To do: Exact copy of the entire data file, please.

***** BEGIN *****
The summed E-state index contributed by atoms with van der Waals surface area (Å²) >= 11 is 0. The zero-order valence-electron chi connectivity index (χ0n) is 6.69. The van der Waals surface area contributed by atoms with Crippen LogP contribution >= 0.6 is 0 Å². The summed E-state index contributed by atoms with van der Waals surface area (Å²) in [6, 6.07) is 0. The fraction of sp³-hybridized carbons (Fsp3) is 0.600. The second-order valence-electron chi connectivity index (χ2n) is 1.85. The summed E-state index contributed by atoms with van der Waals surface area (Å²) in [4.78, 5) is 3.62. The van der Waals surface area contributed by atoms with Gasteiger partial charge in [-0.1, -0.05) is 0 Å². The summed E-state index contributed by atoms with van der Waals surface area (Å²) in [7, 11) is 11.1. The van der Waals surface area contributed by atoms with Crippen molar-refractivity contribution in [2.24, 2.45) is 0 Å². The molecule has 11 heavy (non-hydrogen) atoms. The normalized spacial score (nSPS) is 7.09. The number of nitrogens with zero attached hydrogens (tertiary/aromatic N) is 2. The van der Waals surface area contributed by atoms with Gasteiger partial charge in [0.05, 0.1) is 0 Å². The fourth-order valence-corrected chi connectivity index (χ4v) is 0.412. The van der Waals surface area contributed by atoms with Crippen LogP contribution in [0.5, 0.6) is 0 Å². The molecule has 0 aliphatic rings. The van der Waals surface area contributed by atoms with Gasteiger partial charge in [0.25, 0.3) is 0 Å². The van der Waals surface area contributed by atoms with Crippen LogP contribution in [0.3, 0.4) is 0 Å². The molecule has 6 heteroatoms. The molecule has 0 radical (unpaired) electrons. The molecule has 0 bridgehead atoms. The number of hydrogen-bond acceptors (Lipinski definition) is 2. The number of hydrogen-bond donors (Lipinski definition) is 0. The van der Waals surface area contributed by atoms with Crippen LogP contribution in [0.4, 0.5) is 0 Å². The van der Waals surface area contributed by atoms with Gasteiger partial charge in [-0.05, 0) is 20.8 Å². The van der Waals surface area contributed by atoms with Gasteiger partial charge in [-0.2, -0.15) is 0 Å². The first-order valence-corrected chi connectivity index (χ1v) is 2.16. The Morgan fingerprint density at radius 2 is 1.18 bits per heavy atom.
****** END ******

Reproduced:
The summed E-state index contributed by atoms with van der Waals surface area (Å²) >= 11 is 0. The zero-order valence-electron chi connectivity index (χ0n) is 6.69. The van der Waals surface area contributed by atoms with Crippen LogP contribution >= 0.6 is 0 Å². The summed E-state index contributed by atoms with van der Waals surface area (Å²) in [6, 6.07) is 0. The fraction of sp³-hybridized carbons (Fsp3) is 0.600. The second-order valence-electron chi connectivity index (χ2n) is 1.85. The summed E-state index contributed by atoms with van der Waals surface area (Å²) in [4.78, 5) is 3.62. The van der Waals surface area contributed by atoms with Gasteiger partial charge in [-0.1, -0.05) is 0 Å². The summed E-state index contributed by atoms with van der Waals surface area (Å²) in [7, 11) is 11.1. The van der Waals surface area contributed by atoms with Crippen molar-refractivity contribution in [2.24, 2.45) is 0 Å². The molecule has 11 heavy (non-hydrogen) atoms. The normalized spacial score (nSPS) is 7.09. The number of nitrogens with zero attached hydrogens (tertiary/aromatic N) is 2. The van der Waals surface area contributed by atoms with Gasteiger partial charge in [0.05, 0.1) is 0 Å². The fourth-order valence-corrected chi connectivity index (χ4v) is 0.412. The van der Waals surface area contributed by atoms with Crippen LogP contribution in [0.5, 0.6) is 0 Å². The molecule has 0 aliphatic rings. The van der Waals surface area contributed by atoms with Gasteiger partial charge in [0.25, 0.3) is 0 Å². The van der Waals surface area contributed by atoms with Crippen LogP contribution in [0.3, 0.4) is 0 Å². The molecule has 6 heteroatoms. The molecule has 0 radical (unpaired) electrons. The molecule has 0 bridgehead atoms. The number of hydrogen-bond acceptors (Lipinski definition) is 2. The number of hydrogen-bond donors (Lipinski definition) is 0. The van der Waals surface area contributed by atoms with Crippen LogP contribution in [0.4, 0.5) is 0 Å². The van der Waals surface area contributed by atoms with Gasteiger partial charge in [-0.05, 0) is 20.8 Å². The van der Waals surface area contributed by atoms with Gasteiger partial charge in [-0.2, -0.15) is 0 Å². The first-order valence-corrected chi connectivity index (χ1v) is 2.16. The Morgan fingerprint density at radius 2 is 1.18 bits per heavy atom.